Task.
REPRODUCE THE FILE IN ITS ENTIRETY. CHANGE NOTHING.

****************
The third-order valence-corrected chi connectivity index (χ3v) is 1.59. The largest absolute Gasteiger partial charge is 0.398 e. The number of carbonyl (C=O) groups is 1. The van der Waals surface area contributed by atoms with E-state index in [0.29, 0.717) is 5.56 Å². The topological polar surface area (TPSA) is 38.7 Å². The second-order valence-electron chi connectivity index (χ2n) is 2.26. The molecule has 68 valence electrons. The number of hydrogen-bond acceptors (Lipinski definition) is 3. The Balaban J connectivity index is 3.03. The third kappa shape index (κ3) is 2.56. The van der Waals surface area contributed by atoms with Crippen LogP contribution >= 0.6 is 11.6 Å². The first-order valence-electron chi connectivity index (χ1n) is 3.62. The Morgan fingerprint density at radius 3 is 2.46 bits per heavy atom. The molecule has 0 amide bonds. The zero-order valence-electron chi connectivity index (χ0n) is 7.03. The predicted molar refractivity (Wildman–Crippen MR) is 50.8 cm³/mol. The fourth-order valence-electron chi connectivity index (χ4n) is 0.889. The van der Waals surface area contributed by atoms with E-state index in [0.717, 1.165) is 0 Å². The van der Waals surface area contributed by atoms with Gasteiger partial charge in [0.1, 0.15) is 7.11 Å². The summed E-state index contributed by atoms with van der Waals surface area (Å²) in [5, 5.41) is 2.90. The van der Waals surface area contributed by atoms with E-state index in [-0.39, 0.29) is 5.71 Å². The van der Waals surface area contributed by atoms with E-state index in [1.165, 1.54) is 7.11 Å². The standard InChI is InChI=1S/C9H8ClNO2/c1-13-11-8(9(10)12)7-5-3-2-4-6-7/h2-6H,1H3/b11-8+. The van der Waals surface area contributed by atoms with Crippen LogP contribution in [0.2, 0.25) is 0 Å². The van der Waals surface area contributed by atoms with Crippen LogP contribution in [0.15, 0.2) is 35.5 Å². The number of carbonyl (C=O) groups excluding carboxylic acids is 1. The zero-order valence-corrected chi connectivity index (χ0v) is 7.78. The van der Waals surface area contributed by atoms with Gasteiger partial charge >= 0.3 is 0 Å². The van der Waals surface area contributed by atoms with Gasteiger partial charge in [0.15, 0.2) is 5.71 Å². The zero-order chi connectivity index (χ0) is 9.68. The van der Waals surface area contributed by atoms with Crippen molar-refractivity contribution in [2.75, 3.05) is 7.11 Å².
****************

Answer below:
The third-order valence-corrected chi connectivity index (χ3v) is 1.59. The largest absolute Gasteiger partial charge is 0.398 e. The number of carbonyl (C=O) groups is 1. The van der Waals surface area contributed by atoms with E-state index in [0.29, 0.717) is 5.56 Å². The topological polar surface area (TPSA) is 38.7 Å². The second-order valence-electron chi connectivity index (χ2n) is 2.26. The molecule has 68 valence electrons. The number of hydrogen-bond acceptors (Lipinski definition) is 3. The Balaban J connectivity index is 3.03. The third kappa shape index (κ3) is 2.56. The van der Waals surface area contributed by atoms with Crippen LogP contribution >= 0.6 is 11.6 Å². The first-order valence-electron chi connectivity index (χ1n) is 3.62. The Morgan fingerprint density at radius 3 is 2.46 bits per heavy atom. The molecule has 0 amide bonds. The zero-order valence-electron chi connectivity index (χ0n) is 7.03. The predicted molar refractivity (Wildman–Crippen MR) is 50.8 cm³/mol. The fourth-order valence-electron chi connectivity index (χ4n) is 0.889. The van der Waals surface area contributed by atoms with E-state index in [0.717, 1.165) is 0 Å². The van der Waals surface area contributed by atoms with Gasteiger partial charge in [0.1, 0.15) is 7.11 Å². The summed E-state index contributed by atoms with van der Waals surface area (Å²) in [5, 5.41) is 2.90. The van der Waals surface area contributed by atoms with E-state index in [-0.39, 0.29) is 5.71 Å². The van der Waals surface area contributed by atoms with E-state index in [1.165, 1.54) is 7.11 Å². The standard InChI is InChI=1S/C9H8ClNO2/c1-13-11-8(9(10)12)7-5-3-2-4-6-7/h2-6H,1H3/b11-8+. The van der Waals surface area contributed by atoms with Crippen LogP contribution in [0.2, 0.25) is 0 Å². The van der Waals surface area contributed by atoms with Crippen LogP contribution in [0.15, 0.2) is 35.5 Å². The number of carbonyl (C=O) groups excluding carboxylic acids is 1. The zero-order valence-corrected chi connectivity index (χ0v) is 7.78. The van der Waals surface area contributed by atoms with Gasteiger partial charge >= 0.3 is 0 Å². The van der Waals surface area contributed by atoms with Gasteiger partial charge in [0.15, 0.2) is 5.71 Å². The zero-order chi connectivity index (χ0) is 9.68. The van der Waals surface area contributed by atoms with Crippen molar-refractivity contribution in [2.75, 3.05) is 7.11 Å².